Why Are Newspaper Subscribers Angry Over Online-Only Content?
from the don't-get-it dept
In reality, the Post got the equation right. Printing something in the paper is expensive -- and the paper decided it was more economical to put the content online and save on newsprint costs. And since the content was freely available online, who would complain? Apparently paper subscribers -- though I'm not sure what their real complaint is:
"Newspapers are going broke in part because news can be read, free of charge, on the Internet. As a nearly lifelong reader of The Post, I could not read this article in the paper I pay for and subscribe to; instead I came on it accidentally while scrolling online for business reasons."This gets a few things wrong. The newspapers aren't going broke because they're putting news online for free. They're going broke due to dumb management decisions (massive debt) and an inability to recognize that their "captive audience" has gone away because they suddenly face competition. But the bigger point is that this guy isn't missing out on anything. The story is still available to him, as it is to everyone else. There's lots of stuff on the web that isn't included in the physical paper. Does he also complain about the fact that the website has comments that he can't read without going online?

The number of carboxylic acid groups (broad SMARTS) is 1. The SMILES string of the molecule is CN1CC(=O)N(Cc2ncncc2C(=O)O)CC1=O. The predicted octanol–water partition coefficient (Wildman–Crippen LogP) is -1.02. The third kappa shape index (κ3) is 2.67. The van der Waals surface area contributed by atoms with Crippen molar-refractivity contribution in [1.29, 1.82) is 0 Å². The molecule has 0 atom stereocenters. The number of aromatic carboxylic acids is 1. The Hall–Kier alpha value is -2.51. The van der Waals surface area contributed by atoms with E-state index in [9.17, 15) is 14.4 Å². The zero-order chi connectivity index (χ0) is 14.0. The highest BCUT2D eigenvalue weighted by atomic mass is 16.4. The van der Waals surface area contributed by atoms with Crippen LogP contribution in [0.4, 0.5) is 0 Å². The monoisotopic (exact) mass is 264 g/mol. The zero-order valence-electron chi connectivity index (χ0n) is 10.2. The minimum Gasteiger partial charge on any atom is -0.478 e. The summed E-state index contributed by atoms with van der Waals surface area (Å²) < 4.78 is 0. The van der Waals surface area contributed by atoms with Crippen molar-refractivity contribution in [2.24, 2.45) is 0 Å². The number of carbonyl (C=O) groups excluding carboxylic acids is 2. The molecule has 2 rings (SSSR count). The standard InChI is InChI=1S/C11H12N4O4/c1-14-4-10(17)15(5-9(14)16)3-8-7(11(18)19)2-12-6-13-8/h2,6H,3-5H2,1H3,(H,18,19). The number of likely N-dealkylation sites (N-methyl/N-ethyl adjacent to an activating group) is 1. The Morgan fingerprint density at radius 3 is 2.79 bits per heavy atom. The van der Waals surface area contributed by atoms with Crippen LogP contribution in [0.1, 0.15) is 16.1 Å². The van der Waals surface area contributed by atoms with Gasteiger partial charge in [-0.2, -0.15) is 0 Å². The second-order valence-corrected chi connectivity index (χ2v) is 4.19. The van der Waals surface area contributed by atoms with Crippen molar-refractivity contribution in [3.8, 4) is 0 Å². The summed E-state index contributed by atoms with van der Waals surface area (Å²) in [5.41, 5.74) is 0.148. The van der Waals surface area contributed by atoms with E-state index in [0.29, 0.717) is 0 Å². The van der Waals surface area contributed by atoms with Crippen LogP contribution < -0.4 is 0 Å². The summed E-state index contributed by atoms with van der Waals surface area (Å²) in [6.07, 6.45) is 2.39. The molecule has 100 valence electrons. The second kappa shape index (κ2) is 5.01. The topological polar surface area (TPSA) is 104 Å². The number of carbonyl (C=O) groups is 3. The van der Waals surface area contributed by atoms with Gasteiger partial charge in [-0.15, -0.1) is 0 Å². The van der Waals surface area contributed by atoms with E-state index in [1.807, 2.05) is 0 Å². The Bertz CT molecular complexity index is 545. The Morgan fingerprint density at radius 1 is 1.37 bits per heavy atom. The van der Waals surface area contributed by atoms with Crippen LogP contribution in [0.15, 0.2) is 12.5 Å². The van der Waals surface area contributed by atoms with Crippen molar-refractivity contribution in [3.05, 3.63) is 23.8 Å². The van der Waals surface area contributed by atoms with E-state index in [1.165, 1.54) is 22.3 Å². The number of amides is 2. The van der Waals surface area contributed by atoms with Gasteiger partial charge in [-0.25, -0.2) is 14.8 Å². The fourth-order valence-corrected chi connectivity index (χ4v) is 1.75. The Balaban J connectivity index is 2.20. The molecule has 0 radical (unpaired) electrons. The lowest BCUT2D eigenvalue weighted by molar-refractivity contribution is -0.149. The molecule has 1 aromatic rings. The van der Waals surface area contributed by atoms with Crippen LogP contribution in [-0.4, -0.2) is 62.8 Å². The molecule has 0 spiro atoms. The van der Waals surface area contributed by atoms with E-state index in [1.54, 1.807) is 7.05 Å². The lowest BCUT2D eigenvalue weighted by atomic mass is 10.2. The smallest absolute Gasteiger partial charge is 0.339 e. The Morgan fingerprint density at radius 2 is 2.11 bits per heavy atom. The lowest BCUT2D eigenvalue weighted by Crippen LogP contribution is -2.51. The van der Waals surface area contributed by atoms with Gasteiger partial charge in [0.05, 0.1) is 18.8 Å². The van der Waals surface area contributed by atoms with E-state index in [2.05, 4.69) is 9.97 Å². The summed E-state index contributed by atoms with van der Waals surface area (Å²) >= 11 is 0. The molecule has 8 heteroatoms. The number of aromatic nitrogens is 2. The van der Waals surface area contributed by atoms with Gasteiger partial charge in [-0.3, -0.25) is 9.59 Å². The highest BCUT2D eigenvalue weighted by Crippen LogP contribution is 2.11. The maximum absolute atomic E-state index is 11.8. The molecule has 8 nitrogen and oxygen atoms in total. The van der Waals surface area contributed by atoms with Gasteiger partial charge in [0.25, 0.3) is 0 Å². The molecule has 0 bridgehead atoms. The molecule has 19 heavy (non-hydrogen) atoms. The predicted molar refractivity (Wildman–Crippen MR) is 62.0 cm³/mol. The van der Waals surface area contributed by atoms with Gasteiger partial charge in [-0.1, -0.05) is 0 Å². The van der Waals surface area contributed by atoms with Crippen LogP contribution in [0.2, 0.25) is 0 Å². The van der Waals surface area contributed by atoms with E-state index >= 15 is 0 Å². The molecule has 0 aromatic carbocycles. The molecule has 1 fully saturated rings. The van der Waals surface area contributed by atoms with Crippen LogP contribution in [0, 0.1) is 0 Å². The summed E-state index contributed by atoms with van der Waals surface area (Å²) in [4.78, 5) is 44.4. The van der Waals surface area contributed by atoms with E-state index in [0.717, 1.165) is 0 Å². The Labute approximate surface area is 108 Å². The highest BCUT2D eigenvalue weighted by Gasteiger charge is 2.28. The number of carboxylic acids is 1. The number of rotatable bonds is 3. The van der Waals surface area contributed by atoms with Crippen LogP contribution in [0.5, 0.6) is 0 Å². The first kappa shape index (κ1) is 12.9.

In the end, it sounds like the people who are complaining have simply fallen into the same trap as those who believe that newspapers putting content online was a "mistake," rather than the only thing they could do if they wanted to compete in the market.